Guide to U.S. Health and Health Care Policy provides the analytical connections showing students how issues and actions are translated into public policies and institutions for resolving or managing healthcare issues and crises, such as the recent attempt to reform the national healthcare system. The Guide highlights the decision-making cycle that requires the cooperation of government, business, and an informed citizenry in order to achieve a comprehensive approach to advancing the nation's healthcare policies. Through 30 topical, operational, and relational essays, the book addresses the development of the U.S. healthcare system and policies, the federal agencies and public and private organizations that frame and administer those policies, and the challenges of balancing the nation's healthcare needs with the rising costs of medical research, cost-effective treatment, and adequate health insurance.

Key Features: 30 topical essays investigate the fundamental political, social, economic, and procedural initiatives that drive health and health care policy decisions affecting Americans at the local, regional, and national levels.; Essential themes traced throughout the chapters include providing access to healthcare, national and international intervention, nutrition and health, human and financial resource allocation, freedom of religion versus public policy, discrimination and healthcare policy, universal healthcare coverage, private healthcare versus publicly funded healthcare, and the immediate and long-term costs associated with disease prevention, treatment, and health maintenance.; A Glossary of Key Healthcare Policy Terms and Events, a Selected Master Bibliography, and a thorough Index are included.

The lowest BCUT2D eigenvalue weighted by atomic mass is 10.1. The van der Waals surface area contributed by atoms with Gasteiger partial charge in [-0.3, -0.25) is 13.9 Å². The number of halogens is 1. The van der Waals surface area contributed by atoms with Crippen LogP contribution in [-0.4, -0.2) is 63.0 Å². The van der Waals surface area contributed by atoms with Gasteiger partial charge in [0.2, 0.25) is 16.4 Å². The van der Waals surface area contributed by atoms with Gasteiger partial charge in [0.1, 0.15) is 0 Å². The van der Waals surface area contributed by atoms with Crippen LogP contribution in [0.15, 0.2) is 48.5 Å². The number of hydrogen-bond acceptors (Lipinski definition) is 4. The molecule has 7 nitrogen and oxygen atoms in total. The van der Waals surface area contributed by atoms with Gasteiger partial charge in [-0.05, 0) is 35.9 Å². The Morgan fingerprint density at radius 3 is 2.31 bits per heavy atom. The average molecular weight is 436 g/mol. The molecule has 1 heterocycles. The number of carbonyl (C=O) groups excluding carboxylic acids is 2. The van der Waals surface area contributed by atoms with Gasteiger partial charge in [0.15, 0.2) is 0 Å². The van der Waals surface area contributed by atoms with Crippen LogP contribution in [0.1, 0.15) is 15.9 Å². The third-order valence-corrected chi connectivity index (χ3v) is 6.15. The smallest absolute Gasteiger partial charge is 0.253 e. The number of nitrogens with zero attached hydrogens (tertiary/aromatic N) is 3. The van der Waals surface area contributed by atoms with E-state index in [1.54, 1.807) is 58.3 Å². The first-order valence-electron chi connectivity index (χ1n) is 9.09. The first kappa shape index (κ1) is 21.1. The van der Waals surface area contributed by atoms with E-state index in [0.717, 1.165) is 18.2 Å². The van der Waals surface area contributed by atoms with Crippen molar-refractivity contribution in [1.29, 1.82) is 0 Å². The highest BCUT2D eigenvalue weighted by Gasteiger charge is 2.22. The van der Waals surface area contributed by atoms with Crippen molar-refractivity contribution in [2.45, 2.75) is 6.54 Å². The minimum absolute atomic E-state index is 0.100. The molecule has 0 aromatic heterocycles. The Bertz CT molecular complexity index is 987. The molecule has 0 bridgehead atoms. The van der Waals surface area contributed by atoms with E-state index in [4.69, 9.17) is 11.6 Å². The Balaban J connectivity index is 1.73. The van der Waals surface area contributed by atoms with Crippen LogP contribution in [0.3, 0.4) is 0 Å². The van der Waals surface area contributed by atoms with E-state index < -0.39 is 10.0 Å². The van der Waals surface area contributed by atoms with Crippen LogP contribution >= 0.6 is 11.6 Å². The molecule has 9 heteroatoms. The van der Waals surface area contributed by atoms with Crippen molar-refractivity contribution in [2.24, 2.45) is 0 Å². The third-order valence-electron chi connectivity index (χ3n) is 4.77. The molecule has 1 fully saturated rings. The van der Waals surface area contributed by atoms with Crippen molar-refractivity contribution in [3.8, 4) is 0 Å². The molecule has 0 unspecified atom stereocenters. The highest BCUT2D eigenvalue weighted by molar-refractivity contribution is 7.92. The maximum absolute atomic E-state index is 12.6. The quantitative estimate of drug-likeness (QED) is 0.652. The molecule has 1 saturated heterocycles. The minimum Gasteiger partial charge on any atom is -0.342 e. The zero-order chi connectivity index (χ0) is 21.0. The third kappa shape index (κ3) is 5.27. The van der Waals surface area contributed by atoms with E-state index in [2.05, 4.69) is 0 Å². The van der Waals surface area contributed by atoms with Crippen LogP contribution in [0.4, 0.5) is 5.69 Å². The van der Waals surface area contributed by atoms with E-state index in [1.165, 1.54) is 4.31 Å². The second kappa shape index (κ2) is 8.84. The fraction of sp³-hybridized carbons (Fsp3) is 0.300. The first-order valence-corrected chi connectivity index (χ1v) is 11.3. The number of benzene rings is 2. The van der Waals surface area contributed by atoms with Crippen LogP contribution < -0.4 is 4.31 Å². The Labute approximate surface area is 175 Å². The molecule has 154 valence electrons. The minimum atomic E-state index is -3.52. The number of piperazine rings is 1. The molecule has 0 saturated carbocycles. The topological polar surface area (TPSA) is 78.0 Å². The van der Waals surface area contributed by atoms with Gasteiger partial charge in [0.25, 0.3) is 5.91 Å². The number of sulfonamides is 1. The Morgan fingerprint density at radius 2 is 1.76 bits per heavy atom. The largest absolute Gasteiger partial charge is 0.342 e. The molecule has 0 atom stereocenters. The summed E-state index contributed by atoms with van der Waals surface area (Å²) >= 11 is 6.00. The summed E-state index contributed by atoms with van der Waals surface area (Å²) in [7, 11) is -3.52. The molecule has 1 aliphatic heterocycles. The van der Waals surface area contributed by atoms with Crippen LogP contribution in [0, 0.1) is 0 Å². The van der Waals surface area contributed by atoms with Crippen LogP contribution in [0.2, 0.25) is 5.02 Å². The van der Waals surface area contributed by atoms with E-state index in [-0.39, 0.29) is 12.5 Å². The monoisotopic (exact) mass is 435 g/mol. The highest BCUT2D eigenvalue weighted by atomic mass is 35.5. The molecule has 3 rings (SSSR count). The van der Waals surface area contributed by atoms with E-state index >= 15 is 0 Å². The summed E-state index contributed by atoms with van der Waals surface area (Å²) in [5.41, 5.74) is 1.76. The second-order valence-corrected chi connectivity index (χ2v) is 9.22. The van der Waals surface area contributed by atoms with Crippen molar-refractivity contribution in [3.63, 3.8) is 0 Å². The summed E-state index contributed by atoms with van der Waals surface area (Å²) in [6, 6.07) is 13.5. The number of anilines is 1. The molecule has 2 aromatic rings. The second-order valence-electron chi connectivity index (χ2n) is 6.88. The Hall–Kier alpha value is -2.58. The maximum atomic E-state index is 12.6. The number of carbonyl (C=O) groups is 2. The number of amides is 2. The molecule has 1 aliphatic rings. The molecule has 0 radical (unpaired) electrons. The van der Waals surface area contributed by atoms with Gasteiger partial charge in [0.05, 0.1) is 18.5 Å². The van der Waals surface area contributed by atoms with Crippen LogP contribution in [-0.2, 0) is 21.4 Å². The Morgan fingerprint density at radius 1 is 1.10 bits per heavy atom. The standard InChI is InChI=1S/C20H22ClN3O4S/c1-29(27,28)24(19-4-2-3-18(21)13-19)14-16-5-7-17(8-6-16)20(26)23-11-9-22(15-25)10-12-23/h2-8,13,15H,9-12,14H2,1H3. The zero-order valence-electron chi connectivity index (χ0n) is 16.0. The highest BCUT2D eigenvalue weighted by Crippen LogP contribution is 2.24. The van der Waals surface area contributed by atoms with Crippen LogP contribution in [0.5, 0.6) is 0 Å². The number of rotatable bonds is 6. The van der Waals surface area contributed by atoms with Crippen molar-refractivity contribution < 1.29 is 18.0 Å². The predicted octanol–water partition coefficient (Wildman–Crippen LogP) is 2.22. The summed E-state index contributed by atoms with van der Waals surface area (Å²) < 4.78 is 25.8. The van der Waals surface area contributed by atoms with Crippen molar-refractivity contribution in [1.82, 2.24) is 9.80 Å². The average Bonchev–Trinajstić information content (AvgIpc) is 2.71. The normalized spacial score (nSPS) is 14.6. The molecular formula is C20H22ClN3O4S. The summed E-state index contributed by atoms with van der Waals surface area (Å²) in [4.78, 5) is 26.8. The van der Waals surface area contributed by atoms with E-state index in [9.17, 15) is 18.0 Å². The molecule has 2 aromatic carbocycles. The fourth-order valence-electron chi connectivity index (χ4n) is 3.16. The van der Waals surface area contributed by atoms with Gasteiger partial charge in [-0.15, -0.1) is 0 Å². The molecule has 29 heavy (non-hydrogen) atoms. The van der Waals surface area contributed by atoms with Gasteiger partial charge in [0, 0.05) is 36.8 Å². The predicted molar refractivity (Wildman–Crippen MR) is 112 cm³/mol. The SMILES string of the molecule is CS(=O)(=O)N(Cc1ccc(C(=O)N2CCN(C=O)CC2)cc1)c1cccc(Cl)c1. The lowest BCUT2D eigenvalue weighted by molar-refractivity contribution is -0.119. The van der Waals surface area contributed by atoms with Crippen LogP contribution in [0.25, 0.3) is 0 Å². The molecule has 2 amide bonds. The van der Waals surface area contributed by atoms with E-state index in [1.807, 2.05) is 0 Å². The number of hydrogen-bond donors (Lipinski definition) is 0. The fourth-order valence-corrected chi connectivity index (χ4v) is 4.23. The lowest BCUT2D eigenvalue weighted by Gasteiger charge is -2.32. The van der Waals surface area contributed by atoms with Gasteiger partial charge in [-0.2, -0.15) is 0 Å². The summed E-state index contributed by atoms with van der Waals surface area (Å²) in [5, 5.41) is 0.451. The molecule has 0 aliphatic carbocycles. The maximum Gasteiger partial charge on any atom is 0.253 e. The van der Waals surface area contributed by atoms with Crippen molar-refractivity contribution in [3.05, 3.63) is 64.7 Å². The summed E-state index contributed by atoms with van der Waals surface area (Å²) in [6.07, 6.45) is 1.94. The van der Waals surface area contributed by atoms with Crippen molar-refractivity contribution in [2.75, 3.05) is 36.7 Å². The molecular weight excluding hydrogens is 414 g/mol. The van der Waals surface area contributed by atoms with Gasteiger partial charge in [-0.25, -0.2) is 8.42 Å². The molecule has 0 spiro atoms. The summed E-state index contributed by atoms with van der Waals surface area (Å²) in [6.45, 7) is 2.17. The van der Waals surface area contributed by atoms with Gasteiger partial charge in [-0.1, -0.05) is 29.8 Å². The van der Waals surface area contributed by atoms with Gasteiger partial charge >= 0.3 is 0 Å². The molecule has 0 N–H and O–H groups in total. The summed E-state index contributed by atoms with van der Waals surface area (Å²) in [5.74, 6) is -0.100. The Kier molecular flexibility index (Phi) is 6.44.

This must-have reference for political science and public policy students who seek to understand the issues affecting health care policy in the U.S. is suitable for academic, public, high school, government, and professional libraries.

Nutrition, Physical Activity, and the Obesity Epidemic: Issues, Policies, and Solutions (1960s–Present)
Nutrition, physical activity, and the obesity epidemic: Issues, policies, and solutions (1960s–present)
Thomas D.Fahey and Michael W.Fahey

The United States is in the midst of an obesity epidemic, with more than two-thirds of the population either overweight or obese. Since 1960, the average American man's weight has increased from 166 to 191 pounds, and the average American woman's weight has increased from 140 to 164 pounds. The prevalence of obesity has increased from about 13 percent in 1960 to 35.7 percent in 2014. More than 68 percent of American adults are now overweight.1 Obesity rates finally leveled off in 2014, after a consistent increase since 1980. Even with this promising statistic, obesity rates exceed 30 ...

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